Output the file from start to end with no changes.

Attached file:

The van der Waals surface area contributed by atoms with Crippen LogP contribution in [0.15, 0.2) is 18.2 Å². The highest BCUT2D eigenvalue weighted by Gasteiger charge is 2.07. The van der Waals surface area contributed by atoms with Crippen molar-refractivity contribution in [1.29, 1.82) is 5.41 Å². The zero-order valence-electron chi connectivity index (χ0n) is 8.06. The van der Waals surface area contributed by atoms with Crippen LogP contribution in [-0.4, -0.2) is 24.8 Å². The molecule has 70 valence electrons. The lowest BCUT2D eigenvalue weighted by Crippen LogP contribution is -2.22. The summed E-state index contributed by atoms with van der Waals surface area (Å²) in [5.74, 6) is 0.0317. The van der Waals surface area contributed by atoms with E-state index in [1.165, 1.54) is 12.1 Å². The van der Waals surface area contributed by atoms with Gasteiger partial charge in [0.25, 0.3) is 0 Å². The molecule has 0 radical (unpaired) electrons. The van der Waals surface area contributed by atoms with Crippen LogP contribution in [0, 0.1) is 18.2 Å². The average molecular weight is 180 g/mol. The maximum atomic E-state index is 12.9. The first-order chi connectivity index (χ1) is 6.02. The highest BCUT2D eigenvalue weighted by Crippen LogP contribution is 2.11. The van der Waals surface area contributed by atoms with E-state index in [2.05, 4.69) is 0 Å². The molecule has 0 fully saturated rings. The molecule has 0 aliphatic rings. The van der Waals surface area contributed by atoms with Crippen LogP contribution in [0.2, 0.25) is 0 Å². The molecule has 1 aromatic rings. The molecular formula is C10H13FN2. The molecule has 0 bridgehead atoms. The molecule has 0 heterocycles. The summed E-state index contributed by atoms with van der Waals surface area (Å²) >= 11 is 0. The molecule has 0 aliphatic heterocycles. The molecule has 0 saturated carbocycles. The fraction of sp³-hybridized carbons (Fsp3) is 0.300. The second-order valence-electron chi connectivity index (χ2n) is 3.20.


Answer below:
The van der Waals surface area contributed by atoms with Crippen LogP contribution in [0.15, 0.2) is 18.2 Å². The highest BCUT2D eigenvalue weighted by Gasteiger charge is 2.07. The van der Waals surface area contributed by atoms with Crippen molar-refractivity contribution in [1.29, 1.82) is 5.41 Å². The zero-order valence-electron chi connectivity index (χ0n) is 8.06. The van der Waals surface area contributed by atoms with Crippen LogP contribution in [-0.4, -0.2) is 24.8 Å². The molecule has 70 valence electrons. The lowest BCUT2D eigenvalue weighted by Crippen LogP contribution is -2.22. The summed E-state index contributed by atoms with van der Waals surface area (Å²) in [5.74, 6) is 0.0317. The van der Waals surface area contributed by atoms with E-state index in [1.165, 1.54) is 12.1 Å². The van der Waals surface area contributed by atoms with Gasteiger partial charge in [0.25, 0.3) is 0 Å². The molecule has 0 radical (unpaired) electrons. The van der Waals surface area contributed by atoms with Crippen LogP contribution in [0, 0.1) is 18.2 Å². The average molecular weight is 180 g/mol. The maximum atomic E-state index is 12.9. The first-order chi connectivity index (χ1) is 6.02. The highest BCUT2D eigenvalue weighted by Crippen LogP contribution is 2.11. The van der Waals surface area contributed by atoms with E-state index in [2.05, 4.69) is 0 Å². The molecule has 0 fully saturated rings. The molecule has 0 aliphatic rings. The van der Waals surface area contributed by atoms with Crippen LogP contribution in [0.2, 0.25) is 0 Å². The molecule has 1 aromatic rings. The molecular formula is C10H13FN2. The molecule has 0 bridgehead atoms. The molecule has 0 heterocycles. The summed E-state index contributed by atoms with van der Waals surface area (Å²) >= 11 is 0. The molecule has 0 aliphatic heterocycles. The molecule has 0 saturated carbocycles. The fraction of sp³-hybridized carbons (Fsp3) is 0.300. The second-order valence-electron chi connectivity index (χ2n) is 3.20.